According to Rosa her mom never thrived to master english or adopt the "American Culture" that she often even criticized, she had to learn enough to live here but in Rosa's own words what she was looking for in America was mainly "a better and safer situation for her kids to grow up in, go to school and prosper".
Maria maintained very strong familial ties with the family that stayed in Mexico (frequent visits, phone calls, etc), and thanks to her brother who immigrated before her she was able to acquire a lot and manage a small mechanic shop for a couple years in San Ysidro which has a large Mexican population.
It is interesting to notice how even while purposely avoiding assimilation, Maria was directly investing her time and resources in the American economy, profiting and expanding an already existing ethnically enclaved network. We can see this as a classic transnational pattern similar to the social networks of Salvadorans in the Washington area. Maria then created an even stronger transnational connection when she later sold the business and reinvested the money in Mexico to construct a clubhouse, a project that she has had for the past 14 years now.
In the meantime, Rosa has received an exclusively Mexican education from her mother, she is completely bilingual in Spanish and English, grew up with mostly mexican friends, can cook traditional Mexican dishes, has strong Mexican values, etc. However, when asked if she felt more Mexican or American she stated: "I feel more American than Mexican because I grew up here and most of my interactions outside of home have been with the American culture".
It is important to note that Rosa emphasized that regardless of her complete assimilation in the US she still feels very connected to Mexico thanks to the ties she has with her mom's family, she also mentioned wanting to move there eventually for her graduate studies.
This specific case study shows that strong transnational bonds allow first generation immigrants to transition and settle more easily and more effectively in the United-States. Indeed, even if it seems that Maria did not assimilate when migrating, she still managed to raise a family, preserve her culture, maintain her bonds with her country of origin and at the same time get involved in the american economy.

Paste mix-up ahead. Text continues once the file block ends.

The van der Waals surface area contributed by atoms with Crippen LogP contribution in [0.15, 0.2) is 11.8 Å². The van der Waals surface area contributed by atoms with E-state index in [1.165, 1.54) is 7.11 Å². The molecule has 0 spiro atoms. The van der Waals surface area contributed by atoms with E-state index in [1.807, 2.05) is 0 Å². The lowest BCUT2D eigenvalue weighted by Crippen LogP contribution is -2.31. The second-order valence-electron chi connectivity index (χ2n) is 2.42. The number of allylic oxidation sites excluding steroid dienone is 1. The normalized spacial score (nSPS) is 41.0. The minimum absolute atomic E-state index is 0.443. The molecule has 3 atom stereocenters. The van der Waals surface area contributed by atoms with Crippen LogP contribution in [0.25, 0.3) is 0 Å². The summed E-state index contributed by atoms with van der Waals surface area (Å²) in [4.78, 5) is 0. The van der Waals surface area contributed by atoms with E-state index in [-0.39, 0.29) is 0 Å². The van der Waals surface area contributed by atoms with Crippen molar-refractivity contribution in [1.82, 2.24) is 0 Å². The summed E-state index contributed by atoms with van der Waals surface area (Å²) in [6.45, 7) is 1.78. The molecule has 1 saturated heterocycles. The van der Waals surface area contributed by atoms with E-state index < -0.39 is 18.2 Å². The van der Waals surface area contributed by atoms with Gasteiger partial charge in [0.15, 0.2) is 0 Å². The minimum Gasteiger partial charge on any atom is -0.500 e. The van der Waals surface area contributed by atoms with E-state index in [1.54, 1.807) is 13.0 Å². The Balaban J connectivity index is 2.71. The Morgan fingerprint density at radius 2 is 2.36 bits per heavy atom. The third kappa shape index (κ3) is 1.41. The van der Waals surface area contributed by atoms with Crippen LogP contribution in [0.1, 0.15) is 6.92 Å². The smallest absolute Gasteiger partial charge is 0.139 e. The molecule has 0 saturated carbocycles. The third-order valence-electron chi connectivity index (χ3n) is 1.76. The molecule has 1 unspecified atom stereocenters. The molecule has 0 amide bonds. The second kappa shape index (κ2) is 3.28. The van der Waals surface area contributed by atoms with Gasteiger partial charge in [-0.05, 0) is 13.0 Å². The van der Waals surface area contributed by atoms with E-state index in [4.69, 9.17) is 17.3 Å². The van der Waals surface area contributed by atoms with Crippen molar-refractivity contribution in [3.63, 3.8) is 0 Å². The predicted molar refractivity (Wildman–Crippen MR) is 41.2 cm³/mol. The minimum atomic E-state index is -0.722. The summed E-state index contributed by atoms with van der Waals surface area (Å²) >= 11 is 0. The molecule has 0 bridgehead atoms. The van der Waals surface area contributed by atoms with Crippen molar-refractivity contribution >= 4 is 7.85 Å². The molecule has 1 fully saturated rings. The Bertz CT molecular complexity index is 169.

Above all, through Rosa and her brother, a complete assimilation happened in one generation, and regardless of Maria's strong one-sided cultural influence, her children now identify with both cultures and they are closely connected to both countries, making them the embodiment of a transnational cultural identity.
To conclude I would like to use the work of Patricia Fernandez-Kelly who offers a synoptic theoretical model that considers a spatial and temporal vector (Fernandez-Kelly, 2016).
As we have seen with my case study and Morowska's, first generation immigrants use multi-sited transnational connections to negotiate their membership in both the host country and their country of origin while partaking to various degrees to the economic, cultural and political life of the United-States.
It is also important to emphasize the intergenerational aspect of transnationalism. As I have discussed in the first part of this paper, second generation immigrants assimilate by selectively adapting parts of their parent's culture to the host country's culture, making assimilation an inevitable consequence of living in America, as exemplified by Rosa's experience. Transnationalism then becomes a way for them to assimilate and recast their identity within the host country while maintaining a strong cultural connection to their country of origin.
That is why I believe that assimilation and transnationalism are complementary patterns of immigrations allowing multi-generational families of immigrants to properly settle in the United-States.
Caytas, Joanna Diane. "Conundrum of an Immigrant: Assimilation versus Cultural Preservation." Journal of Identity and Migration Studies Vol. 6, No. 2, 2012, pp. 36-54. SSRN: https://www.ssrn.com/abstract=2260061
Fernández-Kelly, Patricia. "Conclusion: Assimilation through Transnationalism: A Theoretical Synthesis." The State and the Grassroots: Immigrant Transnational Organizations in Four Continents, edited by Patricia Fernández-Kelly and Alejandro Portes, 1st ed., Berghahn Books, NEW YORK; OXFORD, 2016, pp. 291–318. JSTOR , www.jstor.org/stable/j.ctt9qd9c9.16.
Molina, Raúl Sánchez. "Modes of Incorporation, Social Exclusion, and Transnationalism: Salvadoran's Adaptation to the Washington, DC Metropolitan Area." Human Organization, vol. 67, no. 3, 2008, pp. 269–280. JSTOR , www.jstor.org/stable/4412735 3.
Ziyanak, Sebahattin. "Critically Assessing Classic Assimilation Theory and Alternative Perspectives for Immigrants and the Second Generation in the United States." Race, Gender & Class, vol. 22, no. 1-2, 2015, pp. 143–149. JSTOR, www.jstor.org/stable/2650533 0.
Morawska, Ewa. "Exploring Diversity in Immigrant Assimilation and Transnationalism: Poles and Russian Jews in Philadelphia." The International Migration Review, vol. 38, no. 4, 2004, pp. 1372–1412. JSTOR, www.jstor.org/stable/27645450.